splitting an incident beam of light directed into said UBS into a first beam of light and a second beam of light; and
combining said first beam of light and said second beam of light to produce an interference pattern, wherein the phase difference between said first beam of light and said second beam of light is independent of the polarization status of said incident beam of light.
Description

This application claims priority to U.S. Provisional Patent Application Ser. No. 60/452,647, filed Mar. 7, 2003 titled: “Unpolarized Beam Splitter Of Polarization-Independent Phase Difference While Using As An Interferometer,” incorporated herein by reference.

This application claims priority to U.S. Provisional Patent Application Ser. No. 60/456,295, filed Mar. 20, 2003 titled: “Thermal Tuning Optical Tuning Filter,” incorporated herein by reference.

This application claims priority to U.S. Provisional Patent Application Ser. No. 60/456,300, filed Mar. 20, 2003 titled: “Hitless Optical Tunable Filter,” incorporated herein by reference.

This application claims priority to U.S. Provisional Patent Application Ser. No. 60/456,356, filed Mar. 21, 2003 titled: “Sharp-Edge Step Phase Interferometer And Its Applications,” incorporated herein by reference.

This application claims priority to U.S. Provisional Patent Application Ser. No. 60/459,124, filed Mar. 30, 2003 titled: “Optical Channel Analyzer Utilizing Tunable Filter Technology,” incorporated herein by reference.

BACKGROUND OF THE INVENTION

1. Field of the Invention

The present invention relates to optical communication, and more specifically, it relates to a beam splitter designed such that the phase difference between the two interference beams is independent of the polarization status of the incident beam.

2. Description of Related Art

An un-polarized beam splitter (UBS) is popularly used in interferometers such as the Michelson (FIG. 1) and the Mach-Zehnder (FIG. 2). In the conventional Michelson interferometer of FIG. 1, the incident light 10 from the left-hand side of beam-splitter 12 is separated into two beams; part of the power is reflected (14) from the beam splitter and the rest of light is transmitted (16). After those two beams (16,14) are reflected from mirrors M1 and M2 respectively, beam 16 is reflected by, and beam 14 is transmitted through, beam-splitter 12 again. The interference takes place at both the bottom 18 and the left 20 of the beam-splitter. Constructive interference takes place when the optical path length difference (OPD) is an integer multiplication of wavelength. Since the total energy is conserved, the summation of optical power at the bottom arm and the left arm should be equal to the optical power delivered from the light source. In other words, when constructive interference occurs at the bottom arm, destructive interference occurs at the left arm.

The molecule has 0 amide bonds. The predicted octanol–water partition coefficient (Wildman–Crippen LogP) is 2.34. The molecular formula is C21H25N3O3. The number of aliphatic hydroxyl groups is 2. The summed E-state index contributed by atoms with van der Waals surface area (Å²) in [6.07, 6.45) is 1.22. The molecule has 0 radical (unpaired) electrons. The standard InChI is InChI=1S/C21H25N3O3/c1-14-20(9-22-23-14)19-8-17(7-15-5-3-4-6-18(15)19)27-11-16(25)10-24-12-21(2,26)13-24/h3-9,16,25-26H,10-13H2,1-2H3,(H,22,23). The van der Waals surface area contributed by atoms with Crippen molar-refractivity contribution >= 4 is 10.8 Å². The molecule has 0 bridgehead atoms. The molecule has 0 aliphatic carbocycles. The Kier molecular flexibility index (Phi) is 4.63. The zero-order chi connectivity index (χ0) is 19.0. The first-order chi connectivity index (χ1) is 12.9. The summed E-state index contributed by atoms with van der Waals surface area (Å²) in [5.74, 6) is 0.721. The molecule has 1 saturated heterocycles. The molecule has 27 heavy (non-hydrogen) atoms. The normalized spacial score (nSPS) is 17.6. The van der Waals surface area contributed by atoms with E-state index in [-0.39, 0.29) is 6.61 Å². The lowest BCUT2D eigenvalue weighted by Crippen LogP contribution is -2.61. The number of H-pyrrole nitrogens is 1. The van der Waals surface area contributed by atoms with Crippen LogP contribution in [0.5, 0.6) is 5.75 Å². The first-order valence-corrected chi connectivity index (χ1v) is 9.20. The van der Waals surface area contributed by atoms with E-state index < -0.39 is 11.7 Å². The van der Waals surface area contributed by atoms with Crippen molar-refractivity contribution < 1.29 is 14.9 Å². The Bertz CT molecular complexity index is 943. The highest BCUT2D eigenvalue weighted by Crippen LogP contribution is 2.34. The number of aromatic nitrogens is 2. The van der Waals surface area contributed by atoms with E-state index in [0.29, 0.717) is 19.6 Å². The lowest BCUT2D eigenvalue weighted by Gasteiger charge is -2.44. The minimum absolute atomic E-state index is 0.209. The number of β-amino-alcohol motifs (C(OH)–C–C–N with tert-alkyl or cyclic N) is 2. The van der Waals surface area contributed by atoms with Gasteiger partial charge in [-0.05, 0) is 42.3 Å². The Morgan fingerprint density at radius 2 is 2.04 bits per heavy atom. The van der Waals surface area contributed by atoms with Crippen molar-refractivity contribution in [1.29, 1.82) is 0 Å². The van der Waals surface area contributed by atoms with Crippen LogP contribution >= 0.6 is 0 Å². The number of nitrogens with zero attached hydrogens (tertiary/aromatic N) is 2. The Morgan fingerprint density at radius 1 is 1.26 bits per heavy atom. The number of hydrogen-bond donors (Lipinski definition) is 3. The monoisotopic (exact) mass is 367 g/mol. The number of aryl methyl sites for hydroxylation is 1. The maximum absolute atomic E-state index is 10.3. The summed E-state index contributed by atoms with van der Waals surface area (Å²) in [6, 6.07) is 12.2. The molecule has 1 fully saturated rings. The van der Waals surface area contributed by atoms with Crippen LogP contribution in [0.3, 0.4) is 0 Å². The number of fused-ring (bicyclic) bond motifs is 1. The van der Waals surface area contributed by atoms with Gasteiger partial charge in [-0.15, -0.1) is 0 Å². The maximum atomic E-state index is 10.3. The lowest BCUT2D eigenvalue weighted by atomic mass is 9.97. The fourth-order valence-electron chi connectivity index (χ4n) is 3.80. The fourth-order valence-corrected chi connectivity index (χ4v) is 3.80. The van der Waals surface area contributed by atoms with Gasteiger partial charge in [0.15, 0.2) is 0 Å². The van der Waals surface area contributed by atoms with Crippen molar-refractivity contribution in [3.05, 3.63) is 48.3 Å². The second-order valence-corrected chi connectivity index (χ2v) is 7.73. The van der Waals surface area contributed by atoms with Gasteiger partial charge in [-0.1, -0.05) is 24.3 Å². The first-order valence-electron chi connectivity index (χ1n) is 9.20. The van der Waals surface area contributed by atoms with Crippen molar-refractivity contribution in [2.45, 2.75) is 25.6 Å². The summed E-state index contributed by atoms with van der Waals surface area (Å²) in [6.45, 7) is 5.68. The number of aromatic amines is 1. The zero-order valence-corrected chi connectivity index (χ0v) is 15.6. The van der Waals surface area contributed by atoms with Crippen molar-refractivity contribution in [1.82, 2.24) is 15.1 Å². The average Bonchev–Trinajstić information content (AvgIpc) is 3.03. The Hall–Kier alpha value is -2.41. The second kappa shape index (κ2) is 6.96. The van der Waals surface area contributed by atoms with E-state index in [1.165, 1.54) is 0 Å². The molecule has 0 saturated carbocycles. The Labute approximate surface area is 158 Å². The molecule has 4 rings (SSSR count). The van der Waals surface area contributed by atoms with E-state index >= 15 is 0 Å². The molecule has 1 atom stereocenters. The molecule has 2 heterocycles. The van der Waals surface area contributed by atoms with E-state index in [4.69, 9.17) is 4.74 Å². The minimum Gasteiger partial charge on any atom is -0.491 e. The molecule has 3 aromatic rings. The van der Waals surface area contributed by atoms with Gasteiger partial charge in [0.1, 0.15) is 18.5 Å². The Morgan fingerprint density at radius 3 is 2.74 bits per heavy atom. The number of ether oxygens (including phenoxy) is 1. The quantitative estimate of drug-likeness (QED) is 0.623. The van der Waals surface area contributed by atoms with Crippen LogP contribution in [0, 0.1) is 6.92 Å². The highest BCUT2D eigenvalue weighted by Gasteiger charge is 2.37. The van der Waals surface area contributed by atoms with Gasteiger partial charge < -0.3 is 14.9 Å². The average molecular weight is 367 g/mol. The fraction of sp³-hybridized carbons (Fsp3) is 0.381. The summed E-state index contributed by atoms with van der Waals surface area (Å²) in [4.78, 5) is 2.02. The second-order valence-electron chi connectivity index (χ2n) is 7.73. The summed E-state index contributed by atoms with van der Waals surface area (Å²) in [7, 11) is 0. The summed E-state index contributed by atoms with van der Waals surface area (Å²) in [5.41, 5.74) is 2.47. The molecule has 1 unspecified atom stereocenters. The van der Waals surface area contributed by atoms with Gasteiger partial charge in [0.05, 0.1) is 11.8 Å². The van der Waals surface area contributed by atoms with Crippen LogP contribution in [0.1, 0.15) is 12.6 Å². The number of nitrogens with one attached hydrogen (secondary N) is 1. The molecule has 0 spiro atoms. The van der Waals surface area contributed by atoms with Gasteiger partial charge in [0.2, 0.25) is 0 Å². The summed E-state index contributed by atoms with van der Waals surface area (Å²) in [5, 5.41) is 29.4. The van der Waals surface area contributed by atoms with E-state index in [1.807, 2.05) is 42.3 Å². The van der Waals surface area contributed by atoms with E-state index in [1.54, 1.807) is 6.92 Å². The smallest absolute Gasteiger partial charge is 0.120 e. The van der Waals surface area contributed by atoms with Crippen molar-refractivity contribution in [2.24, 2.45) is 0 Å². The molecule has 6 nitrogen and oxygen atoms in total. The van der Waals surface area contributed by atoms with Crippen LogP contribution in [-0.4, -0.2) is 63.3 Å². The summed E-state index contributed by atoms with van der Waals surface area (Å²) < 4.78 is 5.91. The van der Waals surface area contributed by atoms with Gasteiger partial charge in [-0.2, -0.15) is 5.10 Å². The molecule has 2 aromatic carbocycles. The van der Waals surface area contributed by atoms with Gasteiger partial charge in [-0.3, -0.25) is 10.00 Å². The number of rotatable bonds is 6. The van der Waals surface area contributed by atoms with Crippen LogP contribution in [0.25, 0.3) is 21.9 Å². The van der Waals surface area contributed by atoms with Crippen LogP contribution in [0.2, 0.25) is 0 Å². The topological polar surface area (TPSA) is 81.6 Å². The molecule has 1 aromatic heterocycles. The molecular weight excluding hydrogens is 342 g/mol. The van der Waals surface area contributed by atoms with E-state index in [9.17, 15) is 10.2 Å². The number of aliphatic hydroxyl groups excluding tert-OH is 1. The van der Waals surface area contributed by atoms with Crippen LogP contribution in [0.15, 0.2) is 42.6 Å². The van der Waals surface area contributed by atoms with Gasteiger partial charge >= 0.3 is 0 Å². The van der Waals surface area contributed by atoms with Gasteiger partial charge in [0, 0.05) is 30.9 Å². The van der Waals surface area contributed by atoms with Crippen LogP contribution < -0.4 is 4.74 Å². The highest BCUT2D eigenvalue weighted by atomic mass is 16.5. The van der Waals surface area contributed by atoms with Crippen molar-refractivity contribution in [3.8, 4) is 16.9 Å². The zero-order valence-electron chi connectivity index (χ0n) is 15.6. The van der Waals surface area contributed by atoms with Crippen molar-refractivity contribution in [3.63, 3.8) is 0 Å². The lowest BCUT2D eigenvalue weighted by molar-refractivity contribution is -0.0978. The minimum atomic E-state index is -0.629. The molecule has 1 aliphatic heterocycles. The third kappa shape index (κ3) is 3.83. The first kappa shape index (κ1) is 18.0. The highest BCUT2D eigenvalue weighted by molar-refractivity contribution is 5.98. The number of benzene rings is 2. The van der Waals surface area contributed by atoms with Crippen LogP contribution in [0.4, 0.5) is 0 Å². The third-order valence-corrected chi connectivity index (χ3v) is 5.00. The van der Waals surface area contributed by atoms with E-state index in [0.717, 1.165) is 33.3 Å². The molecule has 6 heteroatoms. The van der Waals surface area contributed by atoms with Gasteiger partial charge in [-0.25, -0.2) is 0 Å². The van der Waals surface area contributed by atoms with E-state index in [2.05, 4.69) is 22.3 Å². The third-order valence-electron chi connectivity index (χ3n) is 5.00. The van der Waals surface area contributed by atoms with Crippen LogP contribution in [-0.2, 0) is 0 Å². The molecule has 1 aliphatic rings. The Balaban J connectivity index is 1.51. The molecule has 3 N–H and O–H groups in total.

It would be advantageous if a beam splitter for use in an interferometer were available such that the phase difference between the two interference beams were polarization independent

SUMMARY OF THE INVENTION

It is an object of the present invention to provide beam splitter designs where the phase difference between the two resulting interference beams in an interferometer are independent of the polarization status of the incident beam.

It is another object of the invention to provide optical interleaver designs that incorporate a beam splitters designed such that the phase difference between the two beams produced by the beam splitters is independent of the polarization status of the incident beam.

These and other objects will be apparent to those skilled in the art based on the disclosure herein.

A polarization independent phase coating is achieved by making the internal beam splitting coating of an unpolarized beam splitter to be symmetrical. A symmetric coating, for purposes of this application, is achieved when the coating structure looks the same to a beam propagating through it from either the front side or from rear side. For instance, in Equation (2.1) and (2,2), the phase difference of the two interference beams at the bottom arm does not depend on the polarization when the phase of the reflected beam incident with the front side is equal to that a beam incident with the rear side. A symmetrical coating will produce the phase matching condition, ΨS R−ΨS R′PR−ΨPR′=0.

BRIEF DESCRIPTION OF THE DRAWINGS

The accompanying drawings, which are incorporated into and form a part of the disclosure, illustrate embodiments of the invention and, together with the description, serve to explain the principles of the invention.

FIG. 1 shows a conventional Michelson interferometer.

FIG. 2 shows a Mach-Zehnder interferometer

DETAILED DESCRIPTION OF THE INVENTION

This invention proposes a coating design for a beam splitter such that the phase difference between the two interference beams is polarization independent, when the beam splitter is used to separate and combine the light beam for an interferometer.

An explanation of the relevant formulas is provided in the exemplary embodiments discussed below.

Referring again to FIG. 1, the various phase functions are:

  • ψRMT: reflected by BSreflected by mirrortransmit through BS.
  • ψTMR′: transmitted through BSreflected by mirrorreflected by BS.
  • ψRMR: reflected by BSreflected by mirrorreflected by BS.
  • ψTMT: transmitted by BSreflected by mirrortransmit through BS.
  • ψST: phase introduced by the BS for S-polarized light, transmitted beam with front side incidence.
  • ψST′: phase introduced by the BS for S-polarized light, transmitted beam with rear side incidence.